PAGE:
The Lure Observatory is located on the 10,000' summit of Mt. Haleakala on the island of Maui in the Hawaiian archipelago. The weather (Mees Observatory weather station) on Mt. Haleakala allows great viewing conditions throughout the year. LURE Observatory was constructed in 1974 as a fixed Lunar Laser Ranging (LLR) station. The Lunar Ranging Experiment (LURE) makes time of flight measurements of very short pulses of laser light between observatories and reflectors on the Moon. Five reflectors were left on the Moon by three Apollo missions and two Russian Federation robot spacecraft. These measurements would allow scientists to determine the distance between the Moon and the Earth to the accuracy of less than 2.0 centimeters (May, 1995). This data is being used to measure movement of the Earth's tectonic plates, to measure the length of day (rate of change of the Earth's rotation), and to determine the Earth's polar motion. The accurate determination of the lunar orbit has also allowed scientists to test portions of Einstein's theory of relativity.
During construction of LURE, provisions were made to accommodate Satellite Laser Ranging (SLR). This effort is similar to LLR, except the targets are reflector equipped artificial Earth satellites. SLR times of flight measurements are also used in the study of plate tectonics, as well as for the accurate determination of the orbit of the target spacecraft. Precise orbit determination is needed to calibrate space borne measurement equipment.
Currently, LURE is tasked to track 16 different artificial satellites. These satellites range in orbit from 400 to 20,000 Kilometers high. The missions of the target satellites include monitoring of Earth resources and climate parameters, measurements of ocean level and temperature changes, measurement of tectonic plate movement, and improvement of the Global Positioning System (GPS). These satellites were developed by the United States (Topex/Poseiden, GPS35, GPS36 and Lageos1), European Space Agency (ERS1 and ERS2), Japan (Ajisai), Russian Federation (Etalon1, Etalon2 and Glonass), France (Stella and Starlette), Germany (GFZ1), and Italy (Lageos2). Jason-1 was launched from Vandenberg Air Force Base in California on December 7, 2001. The launch vehicle was a Delta II, which was shared with another NASA mission, TIMED. Jason-1 was separated first. Jason-1 maneuvered to an orbit very close to Topex/Poseiden.
In 1990, Lunar Laser Ranging at LURE was discontinued. Since 1990, LURE has concentrated on the improvement of the SLR capabilities of the site. LLR continues to be successful at the MLRS (MacDonald Laser Ranging Station), and at several foreign sites.
LURE was constructed as a double domed building, with the Lunar receive telescope in a 9 meter north dome. The laser transmit and satellite receive telescope is located in a 7 meter south dome. Connecting the domes is the computer control room, and observer facilities. Since Lunar ranging is no longer performed at LURE, the north dome was no longer needed. Currently, the 9 meter north dome is being used by the MAGNUM Telescope, from the Research Center for the Early Universe, University of Tokyo. Their research involves using a 2 meter telescope to determine distances to remote active galaxies from multicolor monitoring of their variability.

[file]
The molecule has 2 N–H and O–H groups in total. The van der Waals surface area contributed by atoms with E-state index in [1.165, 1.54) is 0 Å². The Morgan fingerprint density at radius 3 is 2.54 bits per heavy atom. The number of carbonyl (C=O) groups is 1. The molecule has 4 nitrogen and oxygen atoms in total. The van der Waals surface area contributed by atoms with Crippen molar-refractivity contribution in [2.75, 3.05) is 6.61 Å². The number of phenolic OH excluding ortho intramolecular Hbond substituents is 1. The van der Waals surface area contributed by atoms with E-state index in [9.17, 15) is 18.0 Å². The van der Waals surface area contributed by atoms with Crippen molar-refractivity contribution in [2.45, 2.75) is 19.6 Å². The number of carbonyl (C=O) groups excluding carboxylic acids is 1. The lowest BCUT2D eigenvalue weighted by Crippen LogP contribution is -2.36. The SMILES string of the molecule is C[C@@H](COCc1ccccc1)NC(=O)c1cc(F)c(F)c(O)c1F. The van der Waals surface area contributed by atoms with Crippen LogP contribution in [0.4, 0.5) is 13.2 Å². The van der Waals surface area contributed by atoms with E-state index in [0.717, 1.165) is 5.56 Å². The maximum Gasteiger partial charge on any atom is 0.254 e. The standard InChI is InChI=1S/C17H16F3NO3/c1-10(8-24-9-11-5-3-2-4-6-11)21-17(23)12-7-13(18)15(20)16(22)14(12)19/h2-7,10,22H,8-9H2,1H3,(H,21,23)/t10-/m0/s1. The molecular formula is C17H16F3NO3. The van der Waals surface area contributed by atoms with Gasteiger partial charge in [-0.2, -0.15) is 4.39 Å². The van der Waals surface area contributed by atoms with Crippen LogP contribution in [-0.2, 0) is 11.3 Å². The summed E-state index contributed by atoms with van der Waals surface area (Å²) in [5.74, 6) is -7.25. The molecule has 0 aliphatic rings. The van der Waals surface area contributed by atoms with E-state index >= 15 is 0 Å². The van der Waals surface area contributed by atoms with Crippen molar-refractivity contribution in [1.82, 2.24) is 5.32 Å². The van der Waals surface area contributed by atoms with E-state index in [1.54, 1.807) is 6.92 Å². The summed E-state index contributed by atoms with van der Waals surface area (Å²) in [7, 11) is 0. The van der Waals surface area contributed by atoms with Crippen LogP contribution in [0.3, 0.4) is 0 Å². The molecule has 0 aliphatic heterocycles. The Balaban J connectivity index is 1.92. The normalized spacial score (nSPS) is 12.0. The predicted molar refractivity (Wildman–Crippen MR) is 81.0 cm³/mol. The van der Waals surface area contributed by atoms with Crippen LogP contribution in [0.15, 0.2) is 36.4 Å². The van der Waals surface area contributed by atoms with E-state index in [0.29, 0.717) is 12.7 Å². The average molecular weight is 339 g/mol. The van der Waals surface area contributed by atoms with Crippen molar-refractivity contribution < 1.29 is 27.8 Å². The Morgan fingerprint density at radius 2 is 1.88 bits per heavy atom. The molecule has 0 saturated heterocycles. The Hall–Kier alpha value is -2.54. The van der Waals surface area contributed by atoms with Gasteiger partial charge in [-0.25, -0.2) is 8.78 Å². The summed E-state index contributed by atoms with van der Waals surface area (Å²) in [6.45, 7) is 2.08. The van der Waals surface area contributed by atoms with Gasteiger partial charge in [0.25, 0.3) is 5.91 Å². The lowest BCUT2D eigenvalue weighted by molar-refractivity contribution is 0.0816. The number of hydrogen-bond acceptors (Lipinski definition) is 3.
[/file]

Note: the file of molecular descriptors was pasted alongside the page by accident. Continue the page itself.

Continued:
The (System Configuration) transmit/receive telescope is a coelostat, consisting of a fixed 40 centimeter diameter objective lens, and a flat 65 centimeter pointing mirror. This telescope does double duty as a laser transmitter, and as a laser reflection detector.
The laser is a Continuum manufactured ND:Yag. This laser produces 1 centimeter diameter light pulses of 200 pico-second duration. The laser is capable of operating at a 1 to 10 Hertz rate. Normal operation for LURE is at a 5 Hertz rate. Each pulse contains approximately 140 milli-joules of energy at a wavelength of 5320 Angstroms (i.e. green light).
The pulses of light pass from the laser through a "holey" mirror to a 10 to 1 beam expander, and on to the 40 centimeter objective lens. (The "holey" mirror is a 12.5 centimeter by 7.5 centimeter optical flat mirror with a 1 centimeter diameter "hole" in the center, mounted at an angle in the laser path. This functions as a transmit/receive switch). Operator movement of the beam expander allows the laser divergence to be set anywhere between 4 arc seconds and 30 arc seconds. The objective lens re-collimates the expanded pulse and transmits it to the pointing flat, and out the dome to the target. The laser light that is reflected by the target spacecraft is collected by this same telescope and diverted by the "holey" mirror to an extremely sensitive light detector. A timing device that was started when the laser pulse left the observatory is stopped by the detection of the reflected light. With the application of the velocity of light factor to this time of flight, the distance to the target satellite is calculated. System improvements of the last few years have enabled the raw measurements to most satellites to be made at a sub-centimeter level of accuracy.
Currently, all system control (telescope, laser, domes, etc.) and data collection is accomplished by a PC (Intel 80486 processor) computer running LYNX "real-time" UNIX Operating System. Initial data analysis is performed by a Linux computer and then sent to GSFC via the Internet within two hours of collection. Also, in the near future, a special computer connection to the Honolulu Center for Radar Approach will give LURE the ability to track air traffic above Haleakala. These improvements will make single person operations at LURE possible.
|LURE SLR Personnel|
Project Manager: Dan O'Gara (email: ogara)
Senior Laser Technician: Craig Foreman
|Senior Laser Technician: Tim Georges|
|Electronic Technician: Jake Kambayashi|